Re “Wealth no guarantee to addiction recovery,” March edition:
Behind the prospect of an expensive legal fight and contentious City Commission meetings, there is something that is even more ludicrous: Money-making executives thinking that wealthy people recover differently from those who are not.
Regardless of your education, or the type of car you drive, or where you reside, or how much money you make, everyone’s recovery process is exactly the same: Learn to be humble and remove shortcomings.
I am speaking out of firsthand knowledge, as I am a recovering alcoholic gratefully and happily celebrating my 13th year of sobriety.
I know through experience that by living, learning and rooming with fellow alcoholics who run the gamut of being below the poverty level to the top 1 percent of wealth is the only way to a tried, true and lasting recovery. Learning “how to be humble” is key to recovering sobriety, and you cannot learn humbleness by sequestering oneself in a lavish luxurious oceanfront home and feeling above other alcoholics. This means learning to lower one’s pride or rank. Continuing that relationship with yourself and fellow alcoholics through attending AA meetings in your local community is also a huge part of the recovery process.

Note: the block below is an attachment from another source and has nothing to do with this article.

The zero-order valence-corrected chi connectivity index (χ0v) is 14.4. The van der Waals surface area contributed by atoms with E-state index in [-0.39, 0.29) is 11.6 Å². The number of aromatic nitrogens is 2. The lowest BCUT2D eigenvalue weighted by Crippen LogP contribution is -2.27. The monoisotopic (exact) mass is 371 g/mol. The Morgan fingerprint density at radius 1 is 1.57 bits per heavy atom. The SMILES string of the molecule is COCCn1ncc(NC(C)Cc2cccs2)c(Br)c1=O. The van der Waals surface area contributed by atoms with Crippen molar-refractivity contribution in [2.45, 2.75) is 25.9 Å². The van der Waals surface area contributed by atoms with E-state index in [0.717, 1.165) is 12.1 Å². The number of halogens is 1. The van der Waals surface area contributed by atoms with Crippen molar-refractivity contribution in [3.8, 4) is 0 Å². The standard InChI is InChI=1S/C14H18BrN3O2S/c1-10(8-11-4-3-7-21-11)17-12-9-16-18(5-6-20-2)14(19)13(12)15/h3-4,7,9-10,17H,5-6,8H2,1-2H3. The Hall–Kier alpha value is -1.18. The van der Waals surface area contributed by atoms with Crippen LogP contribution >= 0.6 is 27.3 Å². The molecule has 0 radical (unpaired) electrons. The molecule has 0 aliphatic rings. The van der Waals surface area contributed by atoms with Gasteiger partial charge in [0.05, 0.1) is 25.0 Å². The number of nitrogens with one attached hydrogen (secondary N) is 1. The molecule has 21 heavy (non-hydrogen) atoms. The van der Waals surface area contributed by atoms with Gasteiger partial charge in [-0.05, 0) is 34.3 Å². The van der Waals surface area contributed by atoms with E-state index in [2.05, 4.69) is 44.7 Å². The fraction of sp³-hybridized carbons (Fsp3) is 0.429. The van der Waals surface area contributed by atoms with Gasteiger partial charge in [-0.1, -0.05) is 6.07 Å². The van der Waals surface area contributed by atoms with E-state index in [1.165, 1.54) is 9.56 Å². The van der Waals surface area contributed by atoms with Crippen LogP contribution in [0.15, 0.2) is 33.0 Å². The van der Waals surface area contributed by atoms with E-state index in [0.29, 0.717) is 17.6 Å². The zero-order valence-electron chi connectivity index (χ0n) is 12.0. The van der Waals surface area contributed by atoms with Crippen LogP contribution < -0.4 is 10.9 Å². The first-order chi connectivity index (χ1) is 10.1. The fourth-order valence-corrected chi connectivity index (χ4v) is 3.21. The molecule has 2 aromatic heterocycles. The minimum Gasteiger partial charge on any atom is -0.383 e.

Taking responsibility for what got you where you are and understanding that those reasons are the same exact reasons that got other alcoholics there are all the same, no matter what your level of wealth is.
Editor’s note: Our policy is to not publish anonymous letters, but because anonymity is a key element of Alcoholics Anonymous, we agreed to publish this letter using a first name only — the same as members are known within their AA groups.